By Michael Krützen, University of Zürich
The use of tools is one example of the growing capacity for analytical thought and invention in apes and early humans. The earliest flint-knapped stone cutting tools date from around 2.6 million years ago. Great apes such as chimpanzees are also known to use tools, from primitive spears to specialised tools used to forage for ants.
While tool use is rare in the animal kingdom, it is known among other species. Crows, for example, use sticks to extract snails from shells. And the use of tools has even been documented even in dolphins.
In one population of Indo-Pacific bottlenose dolphins (Tursiops aduncus) in Shark Bay, Western Australia, members use sponges for foraging. Lacking hands, they pick up and wear the sponges over their rostra (beak), possibly to protect themselves from sharp objects and noxious critters when probing in the sea floor sediment.
Previous work has shown that it is mainly daughters that learn the sponging behaviour from their mothers, and that this is passed on through social learning cultural transmission. As among humans and as documented in numerous other animal species, the innovation of sponging is transmitted via social learning mechanisms between individuals, such as daughters closely observing their mothers when they use sponges as tools.
The sponging-foraging technique was thought to be part of dolphins’ efforts to find nutritious, bottom-dwelling fish that do not have a swim bladder. As the dolphins’ echolocation sense uses the swim bladder to detect fish, a lack of it makes it hard or impossible for the dolphin to detect them with sonar. But until now there’s not been much evidence to support this idea.
Our team made up of scientists from the University of Zurich, Switzerland, Murdoch University and the University of New South Wales in Australia, as well as the Marine Scotland Science labs, used fatty acid signature analysis to identify dietary differences between the dolphins that use sponges and those that do not. The aim was to detect differences in the blubber, where fatty acids from fish prey are deposited. Differences between those that use sponge tools and those that don’t would suggest differences in the long-term diet.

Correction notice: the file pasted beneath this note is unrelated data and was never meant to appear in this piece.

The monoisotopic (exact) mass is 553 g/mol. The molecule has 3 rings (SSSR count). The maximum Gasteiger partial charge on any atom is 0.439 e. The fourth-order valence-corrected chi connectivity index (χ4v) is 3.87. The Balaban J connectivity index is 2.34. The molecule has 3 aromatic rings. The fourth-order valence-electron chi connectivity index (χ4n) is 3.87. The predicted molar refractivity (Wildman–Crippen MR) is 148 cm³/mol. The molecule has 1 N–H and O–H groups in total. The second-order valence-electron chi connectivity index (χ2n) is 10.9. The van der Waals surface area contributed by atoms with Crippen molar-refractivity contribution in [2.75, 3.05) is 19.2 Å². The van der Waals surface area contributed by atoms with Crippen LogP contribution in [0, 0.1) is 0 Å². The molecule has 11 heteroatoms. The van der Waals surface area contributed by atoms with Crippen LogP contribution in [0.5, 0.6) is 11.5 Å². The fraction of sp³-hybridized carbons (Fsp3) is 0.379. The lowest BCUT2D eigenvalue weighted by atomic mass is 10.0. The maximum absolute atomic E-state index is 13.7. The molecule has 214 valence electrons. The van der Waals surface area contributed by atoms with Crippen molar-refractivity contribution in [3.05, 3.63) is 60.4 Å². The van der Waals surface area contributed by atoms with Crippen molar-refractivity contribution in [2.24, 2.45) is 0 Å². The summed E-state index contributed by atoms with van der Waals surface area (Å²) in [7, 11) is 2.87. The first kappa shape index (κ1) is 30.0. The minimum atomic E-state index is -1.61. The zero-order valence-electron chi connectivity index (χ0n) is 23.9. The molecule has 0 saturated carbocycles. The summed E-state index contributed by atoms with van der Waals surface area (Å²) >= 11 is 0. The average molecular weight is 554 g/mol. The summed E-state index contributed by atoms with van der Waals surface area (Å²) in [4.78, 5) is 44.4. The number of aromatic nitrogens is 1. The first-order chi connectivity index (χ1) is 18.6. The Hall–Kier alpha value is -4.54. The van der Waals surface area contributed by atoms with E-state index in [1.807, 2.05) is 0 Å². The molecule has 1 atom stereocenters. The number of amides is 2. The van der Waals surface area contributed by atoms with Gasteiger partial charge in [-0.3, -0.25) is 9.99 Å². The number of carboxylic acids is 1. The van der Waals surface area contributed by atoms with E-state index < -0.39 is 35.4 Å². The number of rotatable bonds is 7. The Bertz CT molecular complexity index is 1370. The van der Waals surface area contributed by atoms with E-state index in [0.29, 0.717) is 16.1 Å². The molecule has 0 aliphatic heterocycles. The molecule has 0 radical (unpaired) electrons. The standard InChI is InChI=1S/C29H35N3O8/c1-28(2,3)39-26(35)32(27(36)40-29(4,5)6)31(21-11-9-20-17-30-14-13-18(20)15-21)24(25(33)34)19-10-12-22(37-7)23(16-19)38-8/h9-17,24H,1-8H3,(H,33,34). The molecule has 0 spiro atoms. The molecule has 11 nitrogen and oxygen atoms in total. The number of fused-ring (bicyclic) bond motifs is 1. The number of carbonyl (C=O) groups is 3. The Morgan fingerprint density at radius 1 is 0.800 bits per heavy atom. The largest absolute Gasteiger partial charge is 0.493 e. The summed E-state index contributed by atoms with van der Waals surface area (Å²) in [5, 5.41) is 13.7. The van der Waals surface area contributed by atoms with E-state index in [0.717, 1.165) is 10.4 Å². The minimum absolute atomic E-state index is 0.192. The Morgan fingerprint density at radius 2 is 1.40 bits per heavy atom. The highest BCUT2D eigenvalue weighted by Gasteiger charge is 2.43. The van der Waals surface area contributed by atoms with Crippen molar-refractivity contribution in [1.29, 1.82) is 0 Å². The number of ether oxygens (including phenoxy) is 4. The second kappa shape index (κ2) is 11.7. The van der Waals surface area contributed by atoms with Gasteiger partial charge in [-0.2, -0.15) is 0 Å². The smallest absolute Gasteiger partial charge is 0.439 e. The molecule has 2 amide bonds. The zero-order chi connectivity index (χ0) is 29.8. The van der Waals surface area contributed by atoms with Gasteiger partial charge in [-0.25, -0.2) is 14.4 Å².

We sampled 36 dolphins from two different research sites in Shark Bay, of which 11 were routine tool-users. At each site, we found evidence of a clear dietary difference between the two groups. In fact the differences were pronounced enough to be usually associated with different populations from different areas, or even differing species, rather than those found among individuals sharing the same habitat.
The fatty acid profile found in Shark Bay dolphins that do not use tools is the same, which demonstrates that the tool-using dolphins are able to exploit an ecological niche and the food it offers that would otherwise not be available to them.
Cultural transmission, including of tool use, has been identified as the major driver of human evolution. The dolphins’ method for finding new food sources has led to a significant reduction in competition for food – perhaps one of the reasons why it is in Shark Bay that the highest density of dolphins are found.
This article was originally published on The Conversation.
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